Nationalist Hungarian Prime Minister Viktor Orban faces a tough challenge with a united opposition in an unpredictable general election Sunday, after a campaign dominated by Russia's invasion of neighbouring Ukraine.
The six main opposition parties are for the first time fielding a joint list, determined to roll back the "illiberal" revolution Orban's Fidesz party has pursued during its 12 consecutive years in office.
That has involved repeated confrontations with EU institutions, including over the neutering of the press and judiciary, and measures targeting the LGBT community.
On Saturday, opposition supporters braved rain and chilly temperatures in Budapest to hear the opposition alliance's candidate for prime minister, Peter Marki-Zay.
While admitting the election was "an uphill battle" given what he called "12 years of brainwashing" under Fidesz, he insisted the opposition alliance stood "at the gates of victory".
Polls open at 6 am local time (0400 GMT) and will close at 7 pm.
However, government spokesman Zoltan Kovacs says a definitive picture of the results will likely only emerge between 11 pm and midnight.
Turnout is expected to be high, surpassing 70 percent.
The capital is seen as favourable territory for the opposition.
"Twelve years is too long for any leader, it's madness!" 62-year-old technician and Budapest resident Laszlo Takacs told AFP.
However, it's in around 30 less-urban swing seats out of the 106 directly elected constituencies that the election will be decided.
Marki-Zay has been crisscrossing these areas in recent weeks to reach voters directly and try to break through government "propaganda".
At his rally on Saturday, he cut an approachable figure, wading into the crowd to take selfies with supporters.
By contrast, Orban has been "hidden", with no open events save a final rally on Friday, says Andras Pulai of the opposition-leaning Publicus polling institute.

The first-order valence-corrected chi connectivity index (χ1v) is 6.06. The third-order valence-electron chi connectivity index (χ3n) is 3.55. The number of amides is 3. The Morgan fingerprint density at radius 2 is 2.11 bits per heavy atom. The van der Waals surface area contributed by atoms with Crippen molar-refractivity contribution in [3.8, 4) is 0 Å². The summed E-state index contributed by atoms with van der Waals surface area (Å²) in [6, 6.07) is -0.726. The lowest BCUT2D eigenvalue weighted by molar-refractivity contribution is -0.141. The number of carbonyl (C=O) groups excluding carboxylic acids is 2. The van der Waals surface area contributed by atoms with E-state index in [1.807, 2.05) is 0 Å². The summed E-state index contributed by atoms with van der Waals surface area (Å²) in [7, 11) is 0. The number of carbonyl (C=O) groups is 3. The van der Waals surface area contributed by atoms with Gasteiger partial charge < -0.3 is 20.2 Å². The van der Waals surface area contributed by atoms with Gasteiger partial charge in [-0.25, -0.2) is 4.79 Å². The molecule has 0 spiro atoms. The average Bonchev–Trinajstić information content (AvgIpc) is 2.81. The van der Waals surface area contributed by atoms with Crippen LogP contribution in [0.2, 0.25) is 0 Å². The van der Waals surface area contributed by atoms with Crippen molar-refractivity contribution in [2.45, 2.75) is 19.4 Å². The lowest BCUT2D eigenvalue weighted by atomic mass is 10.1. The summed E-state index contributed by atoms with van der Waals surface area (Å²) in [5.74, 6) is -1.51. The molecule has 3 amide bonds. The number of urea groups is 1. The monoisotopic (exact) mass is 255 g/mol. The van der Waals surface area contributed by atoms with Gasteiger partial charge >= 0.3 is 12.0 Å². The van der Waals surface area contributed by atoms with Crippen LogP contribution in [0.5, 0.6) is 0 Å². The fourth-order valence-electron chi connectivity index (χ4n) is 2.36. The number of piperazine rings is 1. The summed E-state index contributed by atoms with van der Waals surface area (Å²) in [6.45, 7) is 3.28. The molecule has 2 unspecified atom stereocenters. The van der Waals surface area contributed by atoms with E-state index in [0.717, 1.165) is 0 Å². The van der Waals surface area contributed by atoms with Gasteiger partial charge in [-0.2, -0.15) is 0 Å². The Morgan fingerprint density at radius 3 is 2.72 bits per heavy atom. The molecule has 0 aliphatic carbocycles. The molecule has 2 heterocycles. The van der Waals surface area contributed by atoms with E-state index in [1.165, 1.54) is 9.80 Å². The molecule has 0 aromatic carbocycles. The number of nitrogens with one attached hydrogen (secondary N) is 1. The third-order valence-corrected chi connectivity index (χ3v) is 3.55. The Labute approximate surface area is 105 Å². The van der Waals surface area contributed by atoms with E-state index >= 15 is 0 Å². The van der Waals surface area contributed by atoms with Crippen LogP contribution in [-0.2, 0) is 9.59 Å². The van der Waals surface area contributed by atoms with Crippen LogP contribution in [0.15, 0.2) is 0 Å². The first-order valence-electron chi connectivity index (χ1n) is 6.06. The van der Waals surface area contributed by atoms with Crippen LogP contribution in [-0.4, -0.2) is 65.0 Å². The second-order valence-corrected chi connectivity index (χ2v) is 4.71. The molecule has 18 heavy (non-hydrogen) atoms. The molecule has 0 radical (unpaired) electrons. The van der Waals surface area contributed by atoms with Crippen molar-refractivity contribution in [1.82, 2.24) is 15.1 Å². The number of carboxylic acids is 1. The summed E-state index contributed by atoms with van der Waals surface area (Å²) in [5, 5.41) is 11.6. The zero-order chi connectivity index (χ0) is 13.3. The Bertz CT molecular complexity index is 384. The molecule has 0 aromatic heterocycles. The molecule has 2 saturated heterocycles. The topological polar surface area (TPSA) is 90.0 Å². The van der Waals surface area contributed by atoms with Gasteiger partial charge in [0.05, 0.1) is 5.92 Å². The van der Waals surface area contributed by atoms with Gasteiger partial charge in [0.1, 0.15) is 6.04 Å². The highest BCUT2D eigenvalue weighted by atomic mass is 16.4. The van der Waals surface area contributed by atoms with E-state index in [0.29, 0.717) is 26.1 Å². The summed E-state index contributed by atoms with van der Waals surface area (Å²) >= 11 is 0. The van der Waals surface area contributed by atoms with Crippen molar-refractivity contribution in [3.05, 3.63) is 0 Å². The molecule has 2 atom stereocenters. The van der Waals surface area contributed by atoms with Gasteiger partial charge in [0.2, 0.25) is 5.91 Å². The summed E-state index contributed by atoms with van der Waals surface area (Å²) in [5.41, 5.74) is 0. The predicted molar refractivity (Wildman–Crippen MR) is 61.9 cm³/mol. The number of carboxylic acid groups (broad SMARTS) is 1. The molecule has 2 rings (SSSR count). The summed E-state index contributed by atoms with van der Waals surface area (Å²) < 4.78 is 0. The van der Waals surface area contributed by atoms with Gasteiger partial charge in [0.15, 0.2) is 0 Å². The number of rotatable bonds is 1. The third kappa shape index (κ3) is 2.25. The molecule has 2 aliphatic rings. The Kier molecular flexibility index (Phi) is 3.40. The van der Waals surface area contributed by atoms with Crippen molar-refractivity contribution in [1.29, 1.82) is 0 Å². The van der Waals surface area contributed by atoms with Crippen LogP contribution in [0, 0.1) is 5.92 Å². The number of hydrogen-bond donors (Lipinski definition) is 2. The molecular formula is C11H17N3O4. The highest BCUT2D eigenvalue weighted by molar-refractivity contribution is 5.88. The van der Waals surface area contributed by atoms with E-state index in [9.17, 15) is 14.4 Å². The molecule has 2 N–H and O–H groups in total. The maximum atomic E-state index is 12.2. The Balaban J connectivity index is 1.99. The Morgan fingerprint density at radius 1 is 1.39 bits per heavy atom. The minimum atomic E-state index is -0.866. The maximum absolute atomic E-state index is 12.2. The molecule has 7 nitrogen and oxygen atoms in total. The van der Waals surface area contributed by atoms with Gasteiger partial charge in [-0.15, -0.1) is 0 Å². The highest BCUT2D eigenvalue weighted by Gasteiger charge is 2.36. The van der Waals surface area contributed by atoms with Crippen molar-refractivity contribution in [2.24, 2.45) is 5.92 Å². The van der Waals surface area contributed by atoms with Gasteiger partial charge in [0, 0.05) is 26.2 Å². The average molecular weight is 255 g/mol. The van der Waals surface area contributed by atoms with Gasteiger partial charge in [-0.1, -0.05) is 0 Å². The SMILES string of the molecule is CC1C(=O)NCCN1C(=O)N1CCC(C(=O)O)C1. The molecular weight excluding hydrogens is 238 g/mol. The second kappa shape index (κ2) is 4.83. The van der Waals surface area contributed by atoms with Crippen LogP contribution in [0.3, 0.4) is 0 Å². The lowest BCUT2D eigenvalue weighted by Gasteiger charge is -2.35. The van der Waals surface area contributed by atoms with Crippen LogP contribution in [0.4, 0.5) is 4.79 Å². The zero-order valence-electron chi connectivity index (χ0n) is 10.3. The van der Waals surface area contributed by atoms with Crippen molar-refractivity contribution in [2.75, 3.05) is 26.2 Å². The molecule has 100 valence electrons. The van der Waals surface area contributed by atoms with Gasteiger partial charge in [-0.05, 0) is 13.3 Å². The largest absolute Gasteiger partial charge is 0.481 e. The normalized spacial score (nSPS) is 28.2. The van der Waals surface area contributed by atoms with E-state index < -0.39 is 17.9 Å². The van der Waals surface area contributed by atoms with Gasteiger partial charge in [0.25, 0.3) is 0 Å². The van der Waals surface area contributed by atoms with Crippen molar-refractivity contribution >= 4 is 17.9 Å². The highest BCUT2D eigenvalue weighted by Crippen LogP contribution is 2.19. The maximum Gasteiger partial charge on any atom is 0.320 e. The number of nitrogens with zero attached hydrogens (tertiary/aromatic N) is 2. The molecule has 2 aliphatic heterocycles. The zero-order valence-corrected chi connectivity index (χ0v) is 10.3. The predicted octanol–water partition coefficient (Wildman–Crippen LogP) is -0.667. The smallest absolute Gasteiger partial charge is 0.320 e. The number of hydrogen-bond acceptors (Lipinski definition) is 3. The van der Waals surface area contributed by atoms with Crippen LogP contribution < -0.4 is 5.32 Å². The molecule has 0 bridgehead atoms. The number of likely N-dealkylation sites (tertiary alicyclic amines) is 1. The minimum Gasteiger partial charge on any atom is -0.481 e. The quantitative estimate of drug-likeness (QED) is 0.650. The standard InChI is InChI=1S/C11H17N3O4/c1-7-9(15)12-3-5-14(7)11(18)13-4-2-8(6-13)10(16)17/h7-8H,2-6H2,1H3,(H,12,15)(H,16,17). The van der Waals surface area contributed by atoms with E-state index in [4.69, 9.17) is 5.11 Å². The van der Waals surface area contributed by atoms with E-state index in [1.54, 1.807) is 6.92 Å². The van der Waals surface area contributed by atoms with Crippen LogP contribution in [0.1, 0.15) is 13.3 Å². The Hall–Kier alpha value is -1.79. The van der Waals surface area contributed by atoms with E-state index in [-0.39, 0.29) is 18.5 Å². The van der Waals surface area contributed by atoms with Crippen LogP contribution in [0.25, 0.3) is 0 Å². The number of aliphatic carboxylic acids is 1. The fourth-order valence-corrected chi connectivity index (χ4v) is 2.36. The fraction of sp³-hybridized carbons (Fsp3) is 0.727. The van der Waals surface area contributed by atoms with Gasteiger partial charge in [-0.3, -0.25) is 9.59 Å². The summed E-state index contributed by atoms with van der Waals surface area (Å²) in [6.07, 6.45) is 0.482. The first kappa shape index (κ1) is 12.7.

Instead, Orban preferred "closed events where he talked to his most loyal supporters and could not be approached by journalists".
Publicus' last pre-election poll, published on Saturday, put Fidesz and the opposition neck-and-neck, while other pollsters have given Fidesz a narrow lead.
However, given the advantage Fidesz enjoys under the electoral system, "the opposition needs to have a three-to-four point lead to win a majority" in the 199-seat chamber, Pulai points out.
He cautions that the votes of Hungarians abroad constitute another unknown factor making the vote "too close to call".
"Anything can happen," he says.
At his rally on Friday, Orban urged a strong turnout, reminding his audience of his shock defeat in 2002 after his first term as prime minister.
That came despite a lead in the pre-election polls.
As Orban told his supporters on Friday, "the war (in Ukraine) changed everything" for the campaign.
In the wake of the Russian invasion, Orban went along with EU support for Kyiv despite his longstanding closeness to Russian President Vladimir Putin.
However, domestically Orban has struck a neutral and even at times anti-Ukrainian tone, and has refused to let weapons for Ukraine cross Hungarian territory.
He has presented himself as the protector of peace and stability as opposed to a "warmongering" opposition whom he alleges would immediately boycott vital Russian energy imports and drag Hungary into the conflict.
For his part, Marki-Zay has tried to frame the vote as "a clear choice: Putin or Europe?"
In a sign of the attention the vote is receiving abroad, former US president Donald Trump felt moved to endorse Orban earlier this year while Trump's 2016 opponent Hilary Clinton has urged Hungarians to vote to "fight autocracy".
As well electing their MPs on Sunday, Hungarians will vote in a referendum posing four questions designed to elicit support for a law banning the portrayal of LGBT people to under-18s.
"Mothers are women, fathers are men, our children must be left alone, our families must be protected," Orban said at Friday's rally, where he also railed against "gender madness" in the West.
Human rights activists have called on voters to put a cross in both the "yes" and "no" boxes in order to reduce the number of valid ballots and thereby invalidate the referendum.
The Hatter Society, an LGBT rights organisation, branded the referendum "vicious" and an attempt to exploit "hatred of a vulnerable minority".